This country-specific Q&A provides an overview to Pharmaceutical Advertising laws and regulations that may occur in Philippines.
What laws are used to regulate advertising on medicines in your jurisdiction?
Republic Act No. 3720, as amended by Republic Act 9711, or the Food and Drug Administration (“FDA“) Act (“FDA Act“), regulates the manufacture, importation, distribution, sale, marketing, promotion and advertisement of medicines or drugs, in the Philippines.
Aside from the FDA Act, the following laws and regulations also regulate the advertisement of medicines:
Rules and Regulations Implementing the FDA Act (“FDA Act IRR“), which include a Section on Advertisements, Promotions, Sponsorship, and Other Marketing Activities;
Administrative Order 65-1989 issued by the Department of Health (“DOH“), which provides for guidelines on the advertisement and promotions to implement the Generics Act of 1988;
Republic Act No. 7394 or the Consumer Act of the Philippines (“Consumer Act“), which governs the advertisement of consumer goods (including drugs);
Philippine Department of Trade and Industry (“DTI“) Administrative Order No. 2-93 or the Rules and Regulations Implementing the Consumer Act, as amended (“Consumer Act IRR“), which provide additional guidelines to implement the provisions of the Consumer Act;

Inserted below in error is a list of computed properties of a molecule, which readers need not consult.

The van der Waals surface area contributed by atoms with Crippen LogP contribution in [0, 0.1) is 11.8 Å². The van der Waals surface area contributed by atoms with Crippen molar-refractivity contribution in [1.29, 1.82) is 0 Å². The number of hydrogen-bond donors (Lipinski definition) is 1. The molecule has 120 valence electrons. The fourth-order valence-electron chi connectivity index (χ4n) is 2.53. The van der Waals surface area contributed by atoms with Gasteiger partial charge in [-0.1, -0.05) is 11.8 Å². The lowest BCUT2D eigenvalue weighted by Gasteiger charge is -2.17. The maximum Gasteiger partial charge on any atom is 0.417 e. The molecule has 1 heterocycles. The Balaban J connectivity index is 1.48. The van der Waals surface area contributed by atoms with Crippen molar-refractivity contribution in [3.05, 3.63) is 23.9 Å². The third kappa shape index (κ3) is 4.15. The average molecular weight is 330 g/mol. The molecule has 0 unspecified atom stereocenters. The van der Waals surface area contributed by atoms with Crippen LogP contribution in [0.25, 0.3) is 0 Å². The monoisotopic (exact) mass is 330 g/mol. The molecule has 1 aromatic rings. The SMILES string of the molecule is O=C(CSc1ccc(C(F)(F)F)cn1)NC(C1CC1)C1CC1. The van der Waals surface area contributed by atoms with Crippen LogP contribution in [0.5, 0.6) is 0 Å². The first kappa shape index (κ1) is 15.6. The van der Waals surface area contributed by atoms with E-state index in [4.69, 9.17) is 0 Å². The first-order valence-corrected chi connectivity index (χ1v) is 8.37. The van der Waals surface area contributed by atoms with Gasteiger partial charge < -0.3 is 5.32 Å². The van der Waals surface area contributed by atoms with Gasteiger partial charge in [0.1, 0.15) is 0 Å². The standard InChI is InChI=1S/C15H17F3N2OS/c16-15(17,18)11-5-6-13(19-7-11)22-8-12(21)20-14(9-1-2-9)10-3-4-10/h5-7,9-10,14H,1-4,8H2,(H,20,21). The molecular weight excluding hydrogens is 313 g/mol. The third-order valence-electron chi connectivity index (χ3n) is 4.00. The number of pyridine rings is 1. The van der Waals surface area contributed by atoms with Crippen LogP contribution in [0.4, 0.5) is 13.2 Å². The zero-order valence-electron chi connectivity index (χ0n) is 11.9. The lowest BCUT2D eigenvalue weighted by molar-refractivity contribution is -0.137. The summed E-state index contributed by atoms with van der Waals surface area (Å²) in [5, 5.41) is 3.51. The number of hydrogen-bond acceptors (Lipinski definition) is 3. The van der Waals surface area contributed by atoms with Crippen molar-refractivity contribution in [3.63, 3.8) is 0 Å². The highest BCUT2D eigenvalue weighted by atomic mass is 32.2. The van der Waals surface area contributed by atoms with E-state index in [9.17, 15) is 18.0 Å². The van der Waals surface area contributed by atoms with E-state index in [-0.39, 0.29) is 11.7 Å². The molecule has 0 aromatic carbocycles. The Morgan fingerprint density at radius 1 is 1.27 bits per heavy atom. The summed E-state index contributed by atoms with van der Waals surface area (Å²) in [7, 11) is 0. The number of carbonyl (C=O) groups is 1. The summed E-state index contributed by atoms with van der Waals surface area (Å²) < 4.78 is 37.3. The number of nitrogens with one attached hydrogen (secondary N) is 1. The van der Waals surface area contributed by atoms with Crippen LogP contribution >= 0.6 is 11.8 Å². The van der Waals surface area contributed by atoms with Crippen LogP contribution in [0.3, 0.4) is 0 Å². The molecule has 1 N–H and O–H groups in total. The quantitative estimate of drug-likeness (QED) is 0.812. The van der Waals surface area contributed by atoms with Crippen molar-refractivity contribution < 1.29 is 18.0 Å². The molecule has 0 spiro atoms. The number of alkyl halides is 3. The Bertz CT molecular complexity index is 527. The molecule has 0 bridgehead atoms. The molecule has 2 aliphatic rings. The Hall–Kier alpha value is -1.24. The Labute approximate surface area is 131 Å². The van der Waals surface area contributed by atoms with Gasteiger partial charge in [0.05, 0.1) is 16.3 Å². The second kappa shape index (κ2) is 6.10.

Administrative Order 2015-0053 issued by the DOH or the Implementing Guidelines on the Promotion and Marketing of Prescription Pharmaceutical Products and Medical Devices (“PPPMD Guidelines“), which provides for detailed rules and guidelines on the advertising and promotion of medicines and medical devices to the public and healthcare professionals;
Philippine Intellectual Property Code (“IP Code“), which regulates the use or inclusion of a trademark in the advertisement of medicines; and
Data Privacy Act of 2012 (“DPA“) and the Implementing Rules and Regulations of the DPA (“DPA IRR“), if the advertising is performed through direct marketing and the use of personal information;
Are press releases regarding medicines allowed in your jurisdictions, and if so what are the restrictions on these (bearing in mind the target audience)?
Press releases may qualify as advertisements in the Philippines. They are subject to the following regulations:
Press releases for prescription drugs may not be advertised or promoted in any form of mass media, except through medical journals, publications and/or literature solely intended for medical and allied professions.
PPPMD companies cannot employ or contract any HCP or health worker to participate in a press release that promotes, advertises or endorses any pharmaceutical product or medical device in mass media, print, audio visual display or social media.